OC Council Reviews Comp Plan Update

OCEAN CITY — Ocean City’s revised comprehensive plan moved closer to adoption this week after the completed document was presented to the Mayor and Council for review.

For nearly two years, the Planning and Zoning Commission has conducted a tedious, chapter-by-chapter revision of the town’s existing comprehensive plan. The weighty tome outlines Ocean City’s recent growth activities and lays out a plan for the future in a wide variety of areas from land use and economic development and from population trends to housing, transportation and infrastructure needs for example.

The Maryland Department of Planning requires jurisdictions to submit revised comprehensive plans in 10-year cycles in conjunction with the U.S. Census and Ocean City’s plan was last updated in 2009. After conducting a chapter-by-chapter revision, forwarding a draft copy to the state and holding the requisite public hearings, the Planning Commission on Tuesday presented the final version to the Mayor and Council, one of the last steps in the long process.

Planning and Community Development Director Bill Neville said the comprehensive plan presented to the Mayor and Council on Tuesday for final review hopefully reflects the elected officials’ shared vision for the future of the resort.

“The main purpose of the update at this point is to make sure the plan serves the town well and it reflects the issues of today,” he said. “I think we’ve done that with this.”

Neville said much as changed in Ocean City in the nearly 10 years since the comprehensive plan was last updated.

“Many of the changes were necessary,” he said. “Over 20 areas in the comprehensive plan have been updated.”

While the Planning Commission and Neville and his staff largely worked to revise the town’s lengthy comprehensive plan, there was considerable input from the citizens on the updated version. Neville said the final version reflects many of the wishes and desires of the citizens after considerable public input sessions.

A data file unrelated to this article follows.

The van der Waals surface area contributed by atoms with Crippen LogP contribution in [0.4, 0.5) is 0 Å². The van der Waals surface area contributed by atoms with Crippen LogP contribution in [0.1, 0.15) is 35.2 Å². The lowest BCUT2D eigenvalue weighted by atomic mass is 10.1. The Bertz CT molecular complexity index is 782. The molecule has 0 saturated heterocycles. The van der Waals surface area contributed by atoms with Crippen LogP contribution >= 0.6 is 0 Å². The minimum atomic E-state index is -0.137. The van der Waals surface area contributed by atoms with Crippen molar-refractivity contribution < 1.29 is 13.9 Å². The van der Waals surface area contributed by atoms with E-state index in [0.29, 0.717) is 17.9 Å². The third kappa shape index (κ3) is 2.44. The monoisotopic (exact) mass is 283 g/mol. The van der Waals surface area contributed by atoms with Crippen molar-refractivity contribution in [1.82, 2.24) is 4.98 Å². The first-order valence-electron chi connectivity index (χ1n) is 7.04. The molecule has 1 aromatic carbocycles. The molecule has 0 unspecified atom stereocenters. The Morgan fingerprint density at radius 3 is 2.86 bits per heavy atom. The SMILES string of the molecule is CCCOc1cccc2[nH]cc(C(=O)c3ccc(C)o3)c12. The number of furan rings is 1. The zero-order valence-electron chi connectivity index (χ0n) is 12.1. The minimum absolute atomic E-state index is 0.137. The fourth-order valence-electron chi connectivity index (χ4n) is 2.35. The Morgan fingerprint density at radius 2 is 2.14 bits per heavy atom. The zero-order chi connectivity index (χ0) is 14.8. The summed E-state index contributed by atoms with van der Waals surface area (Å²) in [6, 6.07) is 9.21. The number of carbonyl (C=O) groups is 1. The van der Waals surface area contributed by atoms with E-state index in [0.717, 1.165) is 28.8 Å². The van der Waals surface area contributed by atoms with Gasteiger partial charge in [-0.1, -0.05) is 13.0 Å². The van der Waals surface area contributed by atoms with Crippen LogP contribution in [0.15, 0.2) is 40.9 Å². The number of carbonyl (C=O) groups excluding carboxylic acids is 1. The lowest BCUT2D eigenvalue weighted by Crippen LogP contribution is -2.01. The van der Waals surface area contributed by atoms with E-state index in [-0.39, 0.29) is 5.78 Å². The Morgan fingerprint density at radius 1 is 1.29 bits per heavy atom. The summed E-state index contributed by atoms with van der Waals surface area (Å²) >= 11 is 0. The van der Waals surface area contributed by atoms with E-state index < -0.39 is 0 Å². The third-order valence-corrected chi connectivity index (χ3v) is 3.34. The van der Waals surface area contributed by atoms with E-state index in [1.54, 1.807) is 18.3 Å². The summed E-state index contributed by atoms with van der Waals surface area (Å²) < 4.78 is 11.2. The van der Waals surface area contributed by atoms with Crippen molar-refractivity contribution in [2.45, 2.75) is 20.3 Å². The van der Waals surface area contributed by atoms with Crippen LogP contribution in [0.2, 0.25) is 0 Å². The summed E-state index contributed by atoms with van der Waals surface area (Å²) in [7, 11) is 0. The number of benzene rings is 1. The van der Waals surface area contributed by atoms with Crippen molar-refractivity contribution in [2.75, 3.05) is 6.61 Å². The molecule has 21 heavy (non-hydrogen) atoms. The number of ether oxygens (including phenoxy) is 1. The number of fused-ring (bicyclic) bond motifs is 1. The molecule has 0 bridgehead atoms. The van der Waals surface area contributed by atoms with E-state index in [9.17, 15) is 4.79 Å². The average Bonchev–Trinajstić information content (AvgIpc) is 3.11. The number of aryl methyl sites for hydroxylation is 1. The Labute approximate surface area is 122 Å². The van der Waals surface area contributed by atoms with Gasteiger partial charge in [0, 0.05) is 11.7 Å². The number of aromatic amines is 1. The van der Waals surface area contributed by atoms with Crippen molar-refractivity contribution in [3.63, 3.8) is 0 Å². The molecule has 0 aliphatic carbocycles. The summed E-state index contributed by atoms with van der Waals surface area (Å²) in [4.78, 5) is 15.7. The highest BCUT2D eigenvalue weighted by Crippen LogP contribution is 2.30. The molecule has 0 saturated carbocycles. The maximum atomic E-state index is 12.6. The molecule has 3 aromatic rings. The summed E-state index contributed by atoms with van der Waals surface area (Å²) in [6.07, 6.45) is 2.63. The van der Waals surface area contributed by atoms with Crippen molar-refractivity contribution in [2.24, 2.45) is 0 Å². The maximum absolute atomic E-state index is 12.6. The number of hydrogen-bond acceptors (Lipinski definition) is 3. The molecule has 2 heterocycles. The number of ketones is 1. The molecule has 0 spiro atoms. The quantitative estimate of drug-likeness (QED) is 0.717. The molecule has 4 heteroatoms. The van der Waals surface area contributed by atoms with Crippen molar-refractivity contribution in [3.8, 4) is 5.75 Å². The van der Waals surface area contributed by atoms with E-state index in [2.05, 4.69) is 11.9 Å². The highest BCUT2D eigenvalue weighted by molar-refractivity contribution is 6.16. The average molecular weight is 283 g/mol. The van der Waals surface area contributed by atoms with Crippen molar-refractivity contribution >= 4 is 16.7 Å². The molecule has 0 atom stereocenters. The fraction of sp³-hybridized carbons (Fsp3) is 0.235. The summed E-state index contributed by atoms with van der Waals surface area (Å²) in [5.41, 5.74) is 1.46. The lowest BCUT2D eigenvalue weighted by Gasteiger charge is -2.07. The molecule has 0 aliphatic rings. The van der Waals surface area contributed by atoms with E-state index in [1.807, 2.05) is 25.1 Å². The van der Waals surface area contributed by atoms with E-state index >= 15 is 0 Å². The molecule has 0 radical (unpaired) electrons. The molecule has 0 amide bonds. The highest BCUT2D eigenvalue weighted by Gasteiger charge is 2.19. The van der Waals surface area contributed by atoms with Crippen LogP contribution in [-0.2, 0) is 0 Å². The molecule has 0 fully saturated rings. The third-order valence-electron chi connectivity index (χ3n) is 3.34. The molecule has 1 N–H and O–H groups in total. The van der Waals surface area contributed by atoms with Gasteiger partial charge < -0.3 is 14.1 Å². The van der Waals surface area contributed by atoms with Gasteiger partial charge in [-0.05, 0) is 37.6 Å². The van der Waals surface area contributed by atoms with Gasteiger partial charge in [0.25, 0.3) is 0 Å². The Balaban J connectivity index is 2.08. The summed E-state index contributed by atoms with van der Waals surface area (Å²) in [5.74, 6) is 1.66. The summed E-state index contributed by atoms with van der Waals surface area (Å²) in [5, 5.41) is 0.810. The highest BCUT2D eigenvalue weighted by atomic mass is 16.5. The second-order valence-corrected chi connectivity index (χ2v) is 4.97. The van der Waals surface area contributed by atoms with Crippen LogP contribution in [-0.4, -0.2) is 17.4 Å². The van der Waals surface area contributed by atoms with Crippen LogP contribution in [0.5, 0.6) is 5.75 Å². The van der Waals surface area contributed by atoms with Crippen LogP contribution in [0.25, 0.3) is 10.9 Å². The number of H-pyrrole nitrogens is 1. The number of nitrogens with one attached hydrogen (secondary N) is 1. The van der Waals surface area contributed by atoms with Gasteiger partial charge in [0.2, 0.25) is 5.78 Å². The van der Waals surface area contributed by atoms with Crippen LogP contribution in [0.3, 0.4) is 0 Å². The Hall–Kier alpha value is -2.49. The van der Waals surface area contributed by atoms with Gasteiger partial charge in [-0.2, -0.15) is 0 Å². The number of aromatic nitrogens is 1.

“We touched on a lot of areas people were really interested in,” he said. “In general, we rephrased the language in a lot of sections to make it more positive and proactive.”

Some jurisdictions turn the job of updating their comprehensive plans over to third-party consultants. By contrast, Neville said Ocean City’s comp plan was carefully revised with by the Planning Commission with assistance from the town’s staff and the citizens of the resort.

“There are many positive benefits to this update,” he said. “The work was completed in-house by the Planning Commission with the assistance of the senior staff. It’s something we own now. It’s not a consultant’s draft that we weren’t sure if we liked or not.”

Now that the revised comprehensive plan has been presented to the Mayor and Council, the next step in the tedious process is a careful review by the elected officials along with the requisite public hearings. The final step is a submission of the final version to the Maryland Department of Planning for approval.

“You probably want to take time to review it,” said Neville. “The next step is to hear from the Mayor and Council about its priorities. The state code provides for a 90-day timeframe. That gives us plenty of time. Today, we are just presenting the document to you.”

Planning and Zoning Commission chair Pam Buckley praised Neville and his staff for the hours put in on tedious line-by-line revisions to the comprehensive plan and said the final version presented to the Mayor and Council on Tuesday reflected the elected officials’ vision for the resort going forward.

“Mr. Neville has done an outstanding and remarkable job in putting together this document,” she said. “It is so much more user-friendly now. It really reflects the vision and ideas for the town going forward.”

About The Author: Shawn Soper

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Shawn Soper has been with The Dispatch since 2000. He began as a staff writer covering various local government beats and general stories. His current positions include managing editor and sports editor. Growing up in Baltimore before moving to Ocean City full time three decades ago, Soper graduated from Loch Raven High School in 1981 and from Towson University in 1985 with degrees in mass communications with a journalism concentration and history.